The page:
I’m writing this post from a bus on my way to Puno and Lake Titicaca in southern Peru. Before my wife and I get caught up in the busyness of our travels through Peru, Chile, and Argentina, I thought I would take some time to reflect on the last five months and say goodbye Cusco.
Life here wasn’t always easy or even fun. At times I was enamored by the colonial architecture and the grandeur of the mountains. Other times I couldn’t wait to get out of the city. I was tired of being treated like a tourist, tired of the grime, tired of the stark contrast between rich and poor that plays out everyday in the city’s plazas.
The week leading up to our departure was marked by that tiredness. We had said goodbye to many friends, finished out our work, and were once again dealing with sickness that has seemed like a monthly event here. As we prepared to leave the city, I thought saying goodbye would be easy. I thought I was ready to shake the dust of my feet and never look back. I was wrong.
Despite the challenges we’ve faced here, we’ve also had amazing experiences and lived out a dream that we have shared for many years. I consider myself incredibly fortunate to have spent more than half of this year living overseas.
The original purpose of this trip was to learn Spanish and in that regard I think it was a success. Even though I have a long way to go before I’m anywhere near fluent, I feel like whole new worlds have opened up to me with the Spanish I’ve been able to master on this trip.
Of course, like all travel, we learned much more than we set out to. I think Sonya and I both experienced big shifts in our priorities. We have better perspective on where we are going in life and what is important to us. During these last months I’ve had lots of time to think about my personal ambitions, art, and meaning. I think it’s helped me to hone my vision for this blog and understand in a deeper way what I’m supposed to be doing with my life.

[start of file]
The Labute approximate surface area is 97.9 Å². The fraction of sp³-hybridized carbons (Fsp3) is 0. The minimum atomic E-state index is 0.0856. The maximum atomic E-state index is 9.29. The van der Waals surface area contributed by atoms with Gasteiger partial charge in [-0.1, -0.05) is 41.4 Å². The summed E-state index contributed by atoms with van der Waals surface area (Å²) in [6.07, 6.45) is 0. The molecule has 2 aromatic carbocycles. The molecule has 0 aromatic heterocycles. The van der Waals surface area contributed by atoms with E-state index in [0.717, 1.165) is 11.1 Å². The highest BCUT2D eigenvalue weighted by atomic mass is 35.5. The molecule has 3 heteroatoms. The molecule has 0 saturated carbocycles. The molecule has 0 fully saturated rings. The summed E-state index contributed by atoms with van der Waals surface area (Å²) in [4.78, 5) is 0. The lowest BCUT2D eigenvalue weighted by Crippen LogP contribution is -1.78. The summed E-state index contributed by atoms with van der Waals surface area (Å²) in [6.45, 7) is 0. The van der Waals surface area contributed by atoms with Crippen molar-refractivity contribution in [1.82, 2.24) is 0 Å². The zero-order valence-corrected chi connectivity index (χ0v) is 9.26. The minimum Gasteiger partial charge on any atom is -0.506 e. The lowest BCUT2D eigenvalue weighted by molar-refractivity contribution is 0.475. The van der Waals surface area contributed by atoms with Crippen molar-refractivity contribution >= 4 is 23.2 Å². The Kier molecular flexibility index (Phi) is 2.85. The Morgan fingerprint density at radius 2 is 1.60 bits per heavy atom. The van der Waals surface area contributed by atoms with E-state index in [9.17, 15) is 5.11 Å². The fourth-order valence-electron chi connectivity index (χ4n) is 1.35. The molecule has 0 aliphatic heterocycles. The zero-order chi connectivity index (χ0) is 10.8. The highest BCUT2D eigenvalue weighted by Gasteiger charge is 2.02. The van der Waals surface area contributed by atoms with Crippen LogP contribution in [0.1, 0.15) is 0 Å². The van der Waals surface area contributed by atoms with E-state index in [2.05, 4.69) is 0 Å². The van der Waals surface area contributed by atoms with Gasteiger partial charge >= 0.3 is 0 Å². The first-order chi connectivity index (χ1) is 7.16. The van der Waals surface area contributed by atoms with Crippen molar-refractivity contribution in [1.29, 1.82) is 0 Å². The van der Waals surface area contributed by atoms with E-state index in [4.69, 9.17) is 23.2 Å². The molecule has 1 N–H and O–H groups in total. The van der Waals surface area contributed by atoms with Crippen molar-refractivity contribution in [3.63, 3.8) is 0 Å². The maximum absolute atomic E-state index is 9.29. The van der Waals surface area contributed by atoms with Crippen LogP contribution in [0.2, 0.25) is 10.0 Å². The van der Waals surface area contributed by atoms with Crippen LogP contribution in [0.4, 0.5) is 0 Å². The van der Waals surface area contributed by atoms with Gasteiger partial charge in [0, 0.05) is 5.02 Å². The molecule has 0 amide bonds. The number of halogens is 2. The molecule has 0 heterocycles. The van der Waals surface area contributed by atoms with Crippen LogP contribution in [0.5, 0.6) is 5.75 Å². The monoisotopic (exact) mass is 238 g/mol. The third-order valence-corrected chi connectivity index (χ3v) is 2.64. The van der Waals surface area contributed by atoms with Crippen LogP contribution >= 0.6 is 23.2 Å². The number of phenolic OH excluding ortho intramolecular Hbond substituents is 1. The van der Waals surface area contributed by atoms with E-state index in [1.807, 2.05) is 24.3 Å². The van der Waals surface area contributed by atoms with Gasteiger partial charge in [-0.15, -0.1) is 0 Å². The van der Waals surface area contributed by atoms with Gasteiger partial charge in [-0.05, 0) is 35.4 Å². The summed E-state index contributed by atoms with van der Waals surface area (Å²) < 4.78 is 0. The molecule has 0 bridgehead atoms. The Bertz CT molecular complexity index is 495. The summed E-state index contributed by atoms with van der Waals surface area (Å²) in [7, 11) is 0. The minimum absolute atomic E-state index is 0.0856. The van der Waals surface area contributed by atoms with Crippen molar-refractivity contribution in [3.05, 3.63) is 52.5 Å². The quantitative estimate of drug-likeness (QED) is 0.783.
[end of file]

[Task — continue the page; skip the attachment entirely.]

We are of course both looking forward to our upcoming travels but we are also looking beyond them. Looking towards what comes next when we return home. There may be some significant changes in store for us (Sorry, Mom, no kids yet) and we’re doing everything we can to get ready for them.
In the meantime, we’re just enjoying the memories of Cusco. The time spent with my brother and sister, and the company of friends who bravely rescued us from loneliness over the course of our stay. Then there is my work with Threads of Peru. Not only did they allow me to build a body of work I am proud of, they also helped me to visit places and people I never would have met if I had come to Peru as a tourist.
Finally there are the adventures we had. Over the course of five months I visited Machu Picchu twice, climbed passes as high as Mt. Whitney, saw countless festivals, camped, hiked portions of the Inca Trial, rode buses to the middle of nowhere to witness unique traditions, explored caves, stumbled upon ruins I never knew existed, rode motorcycles, made new friends, and I even saw a couple of llamas. These memories are the ones that will stay with me long after the food poisoning, dirty streets, and pushy vendors are gone.